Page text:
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According to this Apache documentation "Some HTTP headers (such as the set-cookie header) have values that can be decomposed into multiple elements". I can't make much sense of this. For example, when I use the getElements() method on a "Set-Cookie" Header object that has a value of:

SESSIONID=abcdefg01234; Path=/; Expires=Wed, 09 Jun 2021 10:18:14 GMT

I get back an array of two HeaderElements, one header element is:

SESSIONID=abcdefg01234; Path=/; Expires=Wed

and the other one is:

09 Jun 2021 10:18:14 GMT

How useful is this? On these HeaderElements I can invoke methods like getName(), getValue(), getParameterByName() but what will be the value or parameters of 09 Jun 2021 10:18:14 GMT ??? Also why is the valid parameter of the header Expires=Wed, 09 Jun 2021 10:18:14 GMT split into two? This seems wrong. Yet, when I do call header.getElements() on the header:

Set-Cookie: SESSIONID=abcdefg01234; Path=/; Expires=Wed, 09 Jun 2021 10:18:14 GMT

It becomes split into two header elements, as these are supposed to be comma separated... Still, I fail to find any better explanation of the concept of a header element than is mentioned here. What, then, are these header elements? Could anyone explain, please?

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An example of where it does make sense is with the Content-Type header. This commonly appears as Content-Type: text/html;charset=iso-8859-1. Likewise, the Accept header can assign a quality to each acceptable content type: Accept: text/plain; q=0.5, text/html, text/x-dvi; q=0.8, text/x-c (the last example comes from RFC-2616). –  Barend Sep 30 '11 at 15:49
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2 Answers 2

What you're getting there is the header called "Cookie" which is one of the headers sent by the servers for previouslly set cookies. The format of this header's value is "cokkie1name=cookie1valie;cookie2name=cookie2value;" and so on for each of the cookies previouslly set.The actual value of the "Cookie" header is all that concatenated chain of cookie name/values separated by ";". Once you recuperate said value of said header, you can split it by ";" to get the name/value of each cookie. Now that being said, apparentlly when Apache's HttpCliont library's parsing of header values makes a known blunder here, and it wrongly splits by "," instead of ";". As the Apache guys sais on this forum thread, for them it's normal behaviour, if you want a different one make your own parser:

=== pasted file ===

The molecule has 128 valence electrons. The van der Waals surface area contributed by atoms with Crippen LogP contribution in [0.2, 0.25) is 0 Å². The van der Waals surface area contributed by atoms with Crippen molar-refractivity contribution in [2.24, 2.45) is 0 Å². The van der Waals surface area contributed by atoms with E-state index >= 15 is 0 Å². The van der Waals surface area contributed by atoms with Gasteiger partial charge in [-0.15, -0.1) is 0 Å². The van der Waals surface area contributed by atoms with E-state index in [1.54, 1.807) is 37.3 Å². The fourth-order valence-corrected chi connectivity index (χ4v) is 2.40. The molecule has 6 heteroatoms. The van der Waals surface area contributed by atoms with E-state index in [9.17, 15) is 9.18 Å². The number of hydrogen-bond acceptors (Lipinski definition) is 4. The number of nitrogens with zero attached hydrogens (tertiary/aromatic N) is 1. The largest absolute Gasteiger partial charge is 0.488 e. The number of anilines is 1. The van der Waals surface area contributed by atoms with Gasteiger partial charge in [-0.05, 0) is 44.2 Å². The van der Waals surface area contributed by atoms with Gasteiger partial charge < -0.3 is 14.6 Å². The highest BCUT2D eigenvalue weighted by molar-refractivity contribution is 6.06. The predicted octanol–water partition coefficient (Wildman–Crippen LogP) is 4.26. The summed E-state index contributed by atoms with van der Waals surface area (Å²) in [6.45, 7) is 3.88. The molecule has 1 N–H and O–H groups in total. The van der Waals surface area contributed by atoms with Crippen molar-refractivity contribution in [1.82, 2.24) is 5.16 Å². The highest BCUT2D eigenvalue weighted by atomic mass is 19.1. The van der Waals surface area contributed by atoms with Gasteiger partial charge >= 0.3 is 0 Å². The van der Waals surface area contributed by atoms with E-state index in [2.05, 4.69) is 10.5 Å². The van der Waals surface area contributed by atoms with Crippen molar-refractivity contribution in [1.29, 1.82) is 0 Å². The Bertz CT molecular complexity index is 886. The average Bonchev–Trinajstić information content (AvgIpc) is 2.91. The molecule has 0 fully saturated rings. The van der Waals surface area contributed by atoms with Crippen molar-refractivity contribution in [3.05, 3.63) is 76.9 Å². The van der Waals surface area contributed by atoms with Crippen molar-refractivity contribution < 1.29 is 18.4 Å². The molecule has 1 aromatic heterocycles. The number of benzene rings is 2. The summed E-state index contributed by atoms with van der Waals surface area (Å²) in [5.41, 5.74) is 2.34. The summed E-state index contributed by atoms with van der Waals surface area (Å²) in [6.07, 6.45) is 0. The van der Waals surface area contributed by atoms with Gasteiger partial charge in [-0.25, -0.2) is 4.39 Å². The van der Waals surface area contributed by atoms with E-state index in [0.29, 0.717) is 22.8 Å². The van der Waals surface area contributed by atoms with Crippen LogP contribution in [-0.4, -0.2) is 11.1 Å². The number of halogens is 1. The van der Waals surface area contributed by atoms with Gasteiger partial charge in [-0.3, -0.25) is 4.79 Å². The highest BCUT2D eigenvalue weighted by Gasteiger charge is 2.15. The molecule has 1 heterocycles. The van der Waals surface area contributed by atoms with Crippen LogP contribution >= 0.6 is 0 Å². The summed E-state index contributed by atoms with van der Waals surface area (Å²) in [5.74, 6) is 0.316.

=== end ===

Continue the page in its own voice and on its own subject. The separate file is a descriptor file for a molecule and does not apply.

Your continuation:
https://issues.apache.org/jira/browse/HTTPCLIENT-810

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i am very sorry, I did mention the "Set-Cookie" header in the first paragraph then I used "Cookie" in the last example... I edited that now –  Peter Perháč Sep 30 '11 at 16:02
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What you are running into is a problem with Set-Cookie; it uses the delimiter "," in the wrong way.

A better example would be "Allow" or "Accept".

See http://greenbytes.de/tech/webdav/draft-ietf-httpbis-p1-messaging-16.html#rfc.section.3.2.p.7 for more information.

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Yes, I do have a problem with a Set-Cookie header. What I don't understand is what is a header element, since the org.apache.http.Header interface has the getElements() method and I can't see why? I can call all the good methods, such as getName() getValue() getParameterByName() on a HeaderElement, but not on the Header itself. So what is the concept of a header element. Why does it break a perfectly normal Set-Cookie header into useless two parts only because there is a comma in the Expires parameter.... –  Peter Perháč Oct 1 '11 at 9:31
3  
Peter, this seems to refer to the elements of header fields that are defined to use list syntax, such as Accept. Set-Cookie is a problem in that it doesn't use that syntax, so it appears to be a bug in the Javadoc that it claims that it's usable here. Due to historic reason, parsing cookie headers is very different from everything else, thus generic code isn't going to help here. See RFC 6265 for details. –  Julian Reschke Oct 2 '11 at 8:24
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